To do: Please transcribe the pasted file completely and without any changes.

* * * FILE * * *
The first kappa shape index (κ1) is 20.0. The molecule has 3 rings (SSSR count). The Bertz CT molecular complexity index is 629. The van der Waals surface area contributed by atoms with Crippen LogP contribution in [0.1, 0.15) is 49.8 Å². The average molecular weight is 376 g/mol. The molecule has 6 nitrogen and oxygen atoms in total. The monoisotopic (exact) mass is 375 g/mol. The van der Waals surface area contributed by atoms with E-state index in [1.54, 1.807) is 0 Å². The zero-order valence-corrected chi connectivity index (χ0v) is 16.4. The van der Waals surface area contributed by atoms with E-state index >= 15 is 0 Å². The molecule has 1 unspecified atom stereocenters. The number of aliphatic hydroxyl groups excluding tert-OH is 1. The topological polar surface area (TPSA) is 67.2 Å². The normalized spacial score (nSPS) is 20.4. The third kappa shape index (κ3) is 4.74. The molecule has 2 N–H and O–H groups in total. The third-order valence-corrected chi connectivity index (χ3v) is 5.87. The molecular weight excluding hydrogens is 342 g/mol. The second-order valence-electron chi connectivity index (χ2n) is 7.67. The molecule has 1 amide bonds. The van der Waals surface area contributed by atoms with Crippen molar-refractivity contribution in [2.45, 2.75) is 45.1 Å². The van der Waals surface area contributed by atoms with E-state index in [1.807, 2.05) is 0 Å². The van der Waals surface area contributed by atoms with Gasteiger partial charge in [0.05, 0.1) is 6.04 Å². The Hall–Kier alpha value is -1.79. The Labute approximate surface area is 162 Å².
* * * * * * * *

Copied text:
The first kappa shape index (κ1) is 20.0. The molecule has 3 rings (SSSR count). The Bertz CT molecular complexity index is 629. The van der Waals surface area contributed by atoms with Crippen LogP contribution in [0.1, 0.15) is 49.8 Å². The average molecular weight is 376 g/mol. The molecule has 6 nitrogen and oxygen atoms in total. The monoisotopic (exact) mass is 375 g/mol. The van der Waals surface area contributed by atoms with E-state index in [1.54, 1.807) is 0 Å². The zero-order valence-corrected chi connectivity index (χ0v) is 16.4. The van der Waals surface area contributed by atoms with E-state index >= 15 is 0 Å². The molecule has 1 unspecified atom stereocenters. The number of aliphatic hydroxyl groups excluding tert-OH is 1. The topological polar surface area (TPSA) is 67.2 Å². The normalized spacial score (nSPS) is 20.4. The third kappa shape index (κ3) is 4.74. The molecule has 2 N–H and O–H groups in total. The third-order valence-corrected chi connectivity index (χ3v) is 5.87. The molecular weight excluding hydrogens is 342 g/mol. The second-order valence-electron chi connectivity index (χ2n) is 7.67. The molecule has 1 amide bonds. The van der Waals surface area contributed by atoms with Crippen molar-refractivity contribution in [2.45, 2.75) is 45.1 Å². The van der Waals surface area contributed by atoms with E-state index in [1.807, 2.05) is 0 Å². The van der Waals surface area contributed by atoms with Gasteiger partial charge in [0.05, 0.1) is 6.04 Å². The Hall–Kier alpha value is -1.79. The Labute approximate surface area is 162 Å².